Making Up A Character


Photo by Divya Annamalai


It took Charlotte Seidensticker, makeup artist and sophomore, one hour to transform Duncan Moran ‘15 into Zoltar from “Big.” She had to carefully hand draw the beard on Moran, making sure the whole beard was perfectly symmetrical. Using inspiration from the character Seneca Crane in “The Hunger Games,” she made the beard unique to Moran’s Zoltar.

Many people, when looking at a character on stage for the first time, do not acknowledge that they notice the character’s appearance first. However, those people also usually don’t take notice that there are makeup artists backstage that have worked for weeks to try to perfect a character’s look.

 

Behind the Scenes

Watching makeup tutorials on YouTube sparked Seidensticker’s interest in joining the makeup crew. Seidensticker said she wanted to be involved in theater, so being on makeup crew was something she was excited about. Starting as a newcomer, Seidensticker worked her way up in a year. She is now the cohead of makeup for the Studio One Acts with junior Erika Bowling. While still doing makeup for the production, the cohead steers the 11-member makeup crew in the right direction.

Seidensticker said, “For shows that I’m already familiar with, like “Big,” I feel like I had a stock stereotypical idea in my mind. But I definitely like to talk to the actor about what they think, and their perception of their character. I feel like you can only do so much with makeup, and you have to kind of rely on each other.”

Makeup used in theater, known as stage makeup, can enhance an actor’s features to show the personality and characterization of his or her character. For example, if a character has angular features, that can mean he or she is an angry or straightforward character. If the makeup is soft and blended, it can mean the character is nice and sweet. Seidensticker believes makeup itself tells a story as people can perceive a character’s social class or personality just by looking at his or her face. She also said that makeup artists do not get much recognition for theater productions.

Seidensticker said, “It’s definitely difficult because you put so much work, effort and hours slaving over someone’s face, and no one notices it. But I think it’s your job as the artist and as a crew member to put your work into the show because even if you might think that no one will notice it, it still registers in their brain (as) something different. It’s your job as a makeup artist to tell the story, and I feel that makeup, even if it’s not recognized, still tells a story. The makeup artist and the actor have to work together a lot, too, so I think that you kind of go hand-in-hand. You help the actor, and the actor helps you. I feel like you’re kind on the stage with them in a way.”


“The actual manifestation of you through the makeup and the costume really brings to light that they are someone else that you kind of are playing into. And you kind of realize that the look you have on is what your character sees in the mirror every day.”

Junior Jessica ``Jessie`` Ballard

In the Spotlight

Junior Jessica “Jessie” Ballard has been in many CHS theater productions. She has had experience with different looks for each character she played, from Lady Bountiful in “Beaux’ Stratagem” to Mrs. Gloop in “Charlie and the Chocolate Factory.” She is currently portraying an interpreter for an Arabian woman and an American man in one of the Studio One Acts Plays.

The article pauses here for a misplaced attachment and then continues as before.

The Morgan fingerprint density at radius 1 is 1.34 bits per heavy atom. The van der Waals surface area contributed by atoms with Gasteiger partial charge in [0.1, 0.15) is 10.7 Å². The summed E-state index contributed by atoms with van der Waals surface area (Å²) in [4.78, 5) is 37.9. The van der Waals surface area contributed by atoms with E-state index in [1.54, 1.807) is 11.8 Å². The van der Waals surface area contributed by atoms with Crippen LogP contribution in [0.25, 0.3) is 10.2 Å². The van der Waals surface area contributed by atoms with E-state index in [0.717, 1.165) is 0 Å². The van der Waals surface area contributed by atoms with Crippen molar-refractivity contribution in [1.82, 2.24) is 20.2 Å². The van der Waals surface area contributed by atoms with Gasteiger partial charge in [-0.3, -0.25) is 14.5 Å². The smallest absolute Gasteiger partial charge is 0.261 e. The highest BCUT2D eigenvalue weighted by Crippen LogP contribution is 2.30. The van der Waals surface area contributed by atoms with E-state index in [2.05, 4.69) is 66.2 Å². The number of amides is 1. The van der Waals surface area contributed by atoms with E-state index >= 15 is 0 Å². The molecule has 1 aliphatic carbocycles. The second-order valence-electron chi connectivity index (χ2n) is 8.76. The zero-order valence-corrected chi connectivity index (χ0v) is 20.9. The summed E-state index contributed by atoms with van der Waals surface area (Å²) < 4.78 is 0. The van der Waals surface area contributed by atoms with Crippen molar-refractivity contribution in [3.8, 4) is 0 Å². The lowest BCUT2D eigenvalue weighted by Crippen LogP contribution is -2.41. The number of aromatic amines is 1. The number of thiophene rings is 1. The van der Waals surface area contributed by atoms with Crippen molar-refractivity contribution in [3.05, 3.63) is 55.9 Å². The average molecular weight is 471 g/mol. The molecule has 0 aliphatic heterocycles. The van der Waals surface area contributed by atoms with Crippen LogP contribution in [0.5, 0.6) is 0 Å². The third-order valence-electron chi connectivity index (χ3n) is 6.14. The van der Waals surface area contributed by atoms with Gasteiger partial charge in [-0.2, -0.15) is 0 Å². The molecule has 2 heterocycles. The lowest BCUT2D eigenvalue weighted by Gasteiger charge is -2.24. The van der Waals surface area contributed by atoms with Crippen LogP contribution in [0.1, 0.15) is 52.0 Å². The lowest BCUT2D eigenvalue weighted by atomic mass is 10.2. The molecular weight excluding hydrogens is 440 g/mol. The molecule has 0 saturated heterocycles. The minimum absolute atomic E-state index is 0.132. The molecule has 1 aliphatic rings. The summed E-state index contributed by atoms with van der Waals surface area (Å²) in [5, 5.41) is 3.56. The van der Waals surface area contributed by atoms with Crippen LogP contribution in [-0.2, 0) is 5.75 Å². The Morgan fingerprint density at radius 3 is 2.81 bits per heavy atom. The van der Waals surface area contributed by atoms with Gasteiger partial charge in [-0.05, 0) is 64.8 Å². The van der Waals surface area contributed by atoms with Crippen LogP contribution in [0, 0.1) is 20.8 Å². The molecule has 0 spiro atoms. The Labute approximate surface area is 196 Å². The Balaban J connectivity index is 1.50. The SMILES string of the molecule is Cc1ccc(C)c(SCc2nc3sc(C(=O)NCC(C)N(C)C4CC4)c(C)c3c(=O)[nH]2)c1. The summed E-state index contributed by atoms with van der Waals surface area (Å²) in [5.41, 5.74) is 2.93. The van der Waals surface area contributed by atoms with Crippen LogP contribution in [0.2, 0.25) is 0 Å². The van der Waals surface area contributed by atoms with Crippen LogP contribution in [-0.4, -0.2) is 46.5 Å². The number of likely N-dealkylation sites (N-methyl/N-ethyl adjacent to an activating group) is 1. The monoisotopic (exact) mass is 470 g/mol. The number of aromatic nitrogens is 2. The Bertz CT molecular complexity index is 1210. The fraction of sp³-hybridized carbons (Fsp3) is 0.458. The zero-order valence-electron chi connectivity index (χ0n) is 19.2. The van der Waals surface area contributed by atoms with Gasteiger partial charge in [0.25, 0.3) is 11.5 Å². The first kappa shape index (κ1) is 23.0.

“I had old age makeup for ‘Beaux’ Stratagem,’ last year’s fall play. They put a bunch of dark lines where my wrinkles will eventually be. And they highlighted and contoured to make it look natural,” Ballard said.

Jim Peterson, Director of Theatre and Film, said makeup was originally used to combat the bright lights shining down on the actors by concealing the reflection of oil on a person’s face. When Peterson was in college, he said he used makeup to help create his character as a guard in “The Assassination and Persecution of Jean Paul Marat as Performed by the Inmates of the Asylum of Charenton Under the Direction of the Marquis de Sade.”

Peterson said, “There’s this color called sallow, and it makes you look pale and sick. I did this whole thing where my character is being this sickly, angry and secluded guard. I used a lot of sallow on my cheeks, and it made me look a little thinner, a little gaunter, a little more scary and distraught. So, (makeup) can add character, it can add age, it can add a lot of things to the production. But it was really brought about in the first place to combat that really tough harsh light.”

For creating a character’s look, the makeup artist talks to the director and creates a vision for what the character and makeup should look like. The makeup artist will then test the makeup on the actor’s face and perfect the makeup until a desired look is reached, and they will repeat that look for the rest of the time the actor has to perform. Stage makeup is a lot thicker than regular everyday makeup. This is due to the fact that lights will be shining on the actors, so they need thicker and darker makeup to not look washed out and oily.

Ballard said, “I think that in theater, when you are playing another character, that character is a portrayal through yourself. I think that makeup just kind of accentuates things about you that are also seen in the character, so it helps highlight the parts of you that are also seen in the character, while also making a new character. The makeup is more of a highlighter than a cover up. The actual manifestation of you through the makeup and the costume really brings to light that they are someone else that you kind of are playing into. And you kind of realize that the look you have on is what your character sees in the mirror every day.”


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Sitha Vallabhaneni